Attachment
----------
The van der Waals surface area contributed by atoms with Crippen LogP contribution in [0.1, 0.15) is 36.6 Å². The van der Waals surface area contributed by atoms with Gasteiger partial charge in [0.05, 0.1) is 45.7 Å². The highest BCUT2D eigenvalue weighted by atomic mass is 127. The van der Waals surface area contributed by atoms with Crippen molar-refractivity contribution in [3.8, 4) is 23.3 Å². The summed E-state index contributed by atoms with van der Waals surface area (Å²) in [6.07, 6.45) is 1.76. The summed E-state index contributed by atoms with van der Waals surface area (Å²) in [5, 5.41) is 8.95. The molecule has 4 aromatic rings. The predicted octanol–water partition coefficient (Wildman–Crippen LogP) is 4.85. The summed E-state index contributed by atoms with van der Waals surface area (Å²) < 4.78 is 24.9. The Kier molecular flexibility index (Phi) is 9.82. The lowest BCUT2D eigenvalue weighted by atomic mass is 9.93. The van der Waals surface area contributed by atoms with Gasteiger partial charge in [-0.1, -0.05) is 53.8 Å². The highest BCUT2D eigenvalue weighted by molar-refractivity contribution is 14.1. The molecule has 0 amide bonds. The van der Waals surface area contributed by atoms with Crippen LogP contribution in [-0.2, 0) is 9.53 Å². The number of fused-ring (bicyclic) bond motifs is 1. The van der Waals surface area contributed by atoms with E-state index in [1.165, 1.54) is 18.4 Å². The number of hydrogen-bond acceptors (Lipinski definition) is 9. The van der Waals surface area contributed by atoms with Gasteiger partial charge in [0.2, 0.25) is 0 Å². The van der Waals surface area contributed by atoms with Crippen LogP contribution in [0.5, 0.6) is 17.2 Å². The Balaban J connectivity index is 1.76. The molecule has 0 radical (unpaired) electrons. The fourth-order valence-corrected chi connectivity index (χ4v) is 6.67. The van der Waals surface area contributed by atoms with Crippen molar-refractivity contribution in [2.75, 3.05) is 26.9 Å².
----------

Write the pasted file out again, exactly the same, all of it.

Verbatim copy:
The van der Waals surface area contributed by atoms with Crippen LogP contribution in [0.1, 0.15) is 36.6 Å². The van der Waals surface area contributed by atoms with Gasteiger partial charge in [0.05, 0.1) is 45.7 Å². The highest BCUT2D eigenvalue weighted by atomic mass is 127. The van der Waals surface area contributed by atoms with Crippen molar-refractivity contribution in [3.8, 4) is 23.3 Å². The summed E-state index contributed by atoms with van der Waals surface area (Å²) in [6.07, 6.45) is 1.76. The summed E-state index contributed by atoms with van der Waals surface area (Å²) in [5, 5.41) is 8.95. The molecule has 4 aromatic rings. The predicted octanol–water partition coefficient (Wildman–Crippen LogP) is 4.85. The summed E-state index contributed by atoms with van der Waals surface area (Å²) < 4.78 is 24.9. The Kier molecular flexibility index (Phi) is 9.82. The lowest BCUT2D eigenvalue weighted by atomic mass is 9.93. The van der Waals surface area contributed by atoms with Gasteiger partial charge in [-0.1, -0.05) is 53.8 Å². The highest BCUT2D eigenvalue weighted by molar-refractivity contribution is 14.1. The molecule has 0 amide bonds. The van der Waals surface area contributed by atoms with Crippen LogP contribution in [-0.2, 0) is 9.53 Å². The number of fused-ring (bicyclic) bond motifs is 1. The van der Waals surface area contributed by atoms with E-state index in [1.165, 1.54) is 18.4 Å². The number of hydrogen-bond acceptors (Lipinski definition) is 9. The van der Waals surface area contributed by atoms with Gasteiger partial charge in [0.2, 0.25) is 0 Å². The van der Waals surface area contributed by atoms with Crippen LogP contribution in [0.5, 0.6) is 17.2 Å². The Balaban J connectivity index is 1.76. The molecule has 0 radical (unpaired) electrons. The fourth-order valence-corrected chi connectivity index (χ4v) is 6.67. The van der Waals surface area contributed by atoms with Crippen molar-refractivity contribution in [2.75, 3.05) is 26.9 Å².